TOM WESTBROOK | Reuters
SYDNEY - Papua New Guinea has signalled it will back a previously agreed multibillion dollar liquefied natural gas (LNG) deal involving Australia's Oil Search, although it said that some terms still need negotiating.
The deal, for a project called Papua LNG, was agreed in April. However it was put up for review after the prime minister who signed it was ousted in a parliamentary vote in May, following a political crisis caused by discontent over the distribution of resource riches.
Oil Search CEO Peter Botten said the company was "encouraged" by the PNG petroleum minister's statement.
Papua LNG, which is a joint venture between French oil major Total, Exxon Mobil Corp and Oil Search, is part of a $A19 billion project to develop gas fields off PNG's shores and double the country's exports of LNG.
On Sunday, petroleum minister Kerenga Kua, who was appointed to the portfolio in June by new prime minister James Marape, said his government "in principle" stood behind the project.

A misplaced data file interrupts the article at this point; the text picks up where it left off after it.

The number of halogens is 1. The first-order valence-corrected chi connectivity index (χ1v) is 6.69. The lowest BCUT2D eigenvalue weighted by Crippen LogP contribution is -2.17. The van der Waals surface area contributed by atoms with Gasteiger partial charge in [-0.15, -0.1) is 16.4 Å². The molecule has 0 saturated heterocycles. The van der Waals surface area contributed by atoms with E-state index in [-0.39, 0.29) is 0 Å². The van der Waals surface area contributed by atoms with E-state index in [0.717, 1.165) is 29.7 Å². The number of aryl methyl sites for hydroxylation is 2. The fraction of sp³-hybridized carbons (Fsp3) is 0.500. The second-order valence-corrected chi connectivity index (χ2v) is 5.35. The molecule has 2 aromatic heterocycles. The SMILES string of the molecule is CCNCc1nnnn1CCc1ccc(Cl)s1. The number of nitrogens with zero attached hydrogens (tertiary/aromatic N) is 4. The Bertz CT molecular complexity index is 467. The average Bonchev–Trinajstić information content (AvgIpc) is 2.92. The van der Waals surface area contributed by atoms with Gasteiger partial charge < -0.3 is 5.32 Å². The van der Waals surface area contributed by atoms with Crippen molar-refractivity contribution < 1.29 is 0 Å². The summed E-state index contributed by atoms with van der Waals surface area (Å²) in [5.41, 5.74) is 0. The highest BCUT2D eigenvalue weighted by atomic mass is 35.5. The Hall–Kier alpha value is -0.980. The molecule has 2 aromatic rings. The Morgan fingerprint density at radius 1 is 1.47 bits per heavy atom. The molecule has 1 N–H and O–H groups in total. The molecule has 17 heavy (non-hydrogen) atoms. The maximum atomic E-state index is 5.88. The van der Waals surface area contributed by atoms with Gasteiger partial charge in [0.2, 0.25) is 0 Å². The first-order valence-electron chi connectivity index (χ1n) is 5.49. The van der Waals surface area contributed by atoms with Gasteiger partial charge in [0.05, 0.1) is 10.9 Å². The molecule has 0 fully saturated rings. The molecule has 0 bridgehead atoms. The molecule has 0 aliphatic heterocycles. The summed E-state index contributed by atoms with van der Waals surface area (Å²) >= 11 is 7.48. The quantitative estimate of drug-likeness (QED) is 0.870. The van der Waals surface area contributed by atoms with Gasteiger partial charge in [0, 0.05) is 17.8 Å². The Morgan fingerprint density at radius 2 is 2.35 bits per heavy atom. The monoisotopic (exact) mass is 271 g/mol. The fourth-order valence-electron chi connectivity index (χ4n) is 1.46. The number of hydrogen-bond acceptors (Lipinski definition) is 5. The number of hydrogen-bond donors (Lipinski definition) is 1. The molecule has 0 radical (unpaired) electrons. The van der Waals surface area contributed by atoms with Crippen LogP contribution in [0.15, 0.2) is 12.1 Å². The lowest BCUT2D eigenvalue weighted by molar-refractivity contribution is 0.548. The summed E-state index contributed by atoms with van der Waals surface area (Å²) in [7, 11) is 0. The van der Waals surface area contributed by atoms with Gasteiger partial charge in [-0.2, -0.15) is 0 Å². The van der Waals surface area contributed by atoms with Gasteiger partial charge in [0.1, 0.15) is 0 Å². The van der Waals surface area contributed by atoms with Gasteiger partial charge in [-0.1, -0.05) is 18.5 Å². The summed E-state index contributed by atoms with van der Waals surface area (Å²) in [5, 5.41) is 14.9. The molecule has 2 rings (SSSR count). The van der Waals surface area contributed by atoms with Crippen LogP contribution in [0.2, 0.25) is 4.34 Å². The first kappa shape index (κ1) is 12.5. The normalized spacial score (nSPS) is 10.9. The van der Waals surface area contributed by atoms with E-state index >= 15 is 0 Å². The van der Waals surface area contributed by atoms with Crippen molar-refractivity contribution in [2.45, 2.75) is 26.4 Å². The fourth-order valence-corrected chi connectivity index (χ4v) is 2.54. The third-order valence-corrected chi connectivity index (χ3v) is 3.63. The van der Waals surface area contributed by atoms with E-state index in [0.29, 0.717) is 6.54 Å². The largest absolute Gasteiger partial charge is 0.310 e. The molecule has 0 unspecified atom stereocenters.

"However, the state has reserved its rights to discuss a shortlist of matters to be discussed with the developers," Mr Kua said in a statement. Finalising the details should not take more than two weeks, he added.
"We believe that what we have discussed and agreed to are favourable and will not affect the general economics and fiscal terms of the Papua LNG Gas Agreement."
Oil Search chief Peter Botten said his company was "encouraged" by Mr Kua's statement that the cabinet would in principle stand behind the deal.
"Oil Search is committed to supporting the operator of Papua LNG (Total) and the government, in resolving any final questions on Papua LNG Gas Agreement", he said in a statement to the ASX on Monday.